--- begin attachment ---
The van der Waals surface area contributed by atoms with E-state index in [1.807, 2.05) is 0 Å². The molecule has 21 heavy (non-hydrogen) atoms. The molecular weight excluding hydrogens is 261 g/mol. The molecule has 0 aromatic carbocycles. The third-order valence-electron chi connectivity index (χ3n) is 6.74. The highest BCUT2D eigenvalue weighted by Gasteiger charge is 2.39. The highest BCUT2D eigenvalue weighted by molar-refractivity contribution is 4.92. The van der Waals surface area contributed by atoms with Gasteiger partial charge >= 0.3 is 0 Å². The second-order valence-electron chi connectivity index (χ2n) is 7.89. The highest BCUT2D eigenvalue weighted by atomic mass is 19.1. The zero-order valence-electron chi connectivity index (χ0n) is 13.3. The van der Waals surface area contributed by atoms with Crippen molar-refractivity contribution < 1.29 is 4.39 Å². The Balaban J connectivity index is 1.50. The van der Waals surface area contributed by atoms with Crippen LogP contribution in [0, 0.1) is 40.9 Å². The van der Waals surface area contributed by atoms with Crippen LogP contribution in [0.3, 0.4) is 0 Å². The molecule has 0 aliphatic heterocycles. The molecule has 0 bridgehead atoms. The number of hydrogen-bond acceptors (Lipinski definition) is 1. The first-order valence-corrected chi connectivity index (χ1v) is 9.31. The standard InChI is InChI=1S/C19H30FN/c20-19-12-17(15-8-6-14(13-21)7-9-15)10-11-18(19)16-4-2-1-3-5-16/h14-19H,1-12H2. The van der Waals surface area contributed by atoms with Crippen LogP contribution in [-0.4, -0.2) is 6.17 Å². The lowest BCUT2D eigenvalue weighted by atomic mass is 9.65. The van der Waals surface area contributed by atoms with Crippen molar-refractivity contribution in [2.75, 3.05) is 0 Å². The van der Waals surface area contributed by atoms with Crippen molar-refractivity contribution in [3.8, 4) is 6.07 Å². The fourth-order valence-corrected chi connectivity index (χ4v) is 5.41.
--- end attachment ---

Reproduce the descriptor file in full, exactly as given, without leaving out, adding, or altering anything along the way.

The van der Waals surface area contributed by atoms with E-state index in [1.807, 2.05) is 0 Å². The molecule has 21 heavy (non-hydrogen) atoms. The molecular weight excluding hydrogens is 261 g/mol. The molecule has 0 aromatic carbocycles. The third-order valence-electron chi connectivity index (χ3n) is 6.74. The highest BCUT2D eigenvalue weighted by Gasteiger charge is 2.39. The highest BCUT2D eigenvalue weighted by molar-refractivity contribution is 4.92. The van der Waals surface area contributed by atoms with Gasteiger partial charge >= 0.3 is 0 Å². The second-order valence-electron chi connectivity index (χ2n) is 7.89. The highest BCUT2D eigenvalue weighted by atomic mass is 19.1. The zero-order valence-electron chi connectivity index (χ0n) is 13.3. The van der Waals surface area contributed by atoms with Crippen molar-refractivity contribution < 1.29 is 4.39 Å². The Balaban J connectivity index is 1.50. The van der Waals surface area contributed by atoms with Crippen LogP contribution in [0, 0.1) is 40.9 Å². The van der Waals surface area contributed by atoms with Crippen LogP contribution in [0.3, 0.4) is 0 Å². The molecule has 0 aliphatic heterocycles. The molecule has 0 bridgehead atoms. The number of hydrogen-bond acceptors (Lipinski definition) is 1. The first-order valence-corrected chi connectivity index (χ1v) is 9.31. The standard InChI is InChI=1S/C19H30FN/c20-19-12-17(15-8-6-14(13-21)7-9-15)10-11-18(19)16-4-2-1-3-5-16/h14-19H,1-12H2. The van der Waals surface area contributed by atoms with Crippen LogP contribution in [-0.4, -0.2) is 6.17 Å². The lowest BCUT2D eigenvalue weighted by atomic mass is 9.65. The van der Waals surface area contributed by atoms with Crippen molar-refractivity contribution in [2.75, 3.05) is 0 Å². The van der Waals surface area contributed by atoms with Crippen molar-refractivity contribution in [3.8, 4) is 6.07 Å². The fourth-order valence-corrected chi connectivity index (χ4v) is 5.41.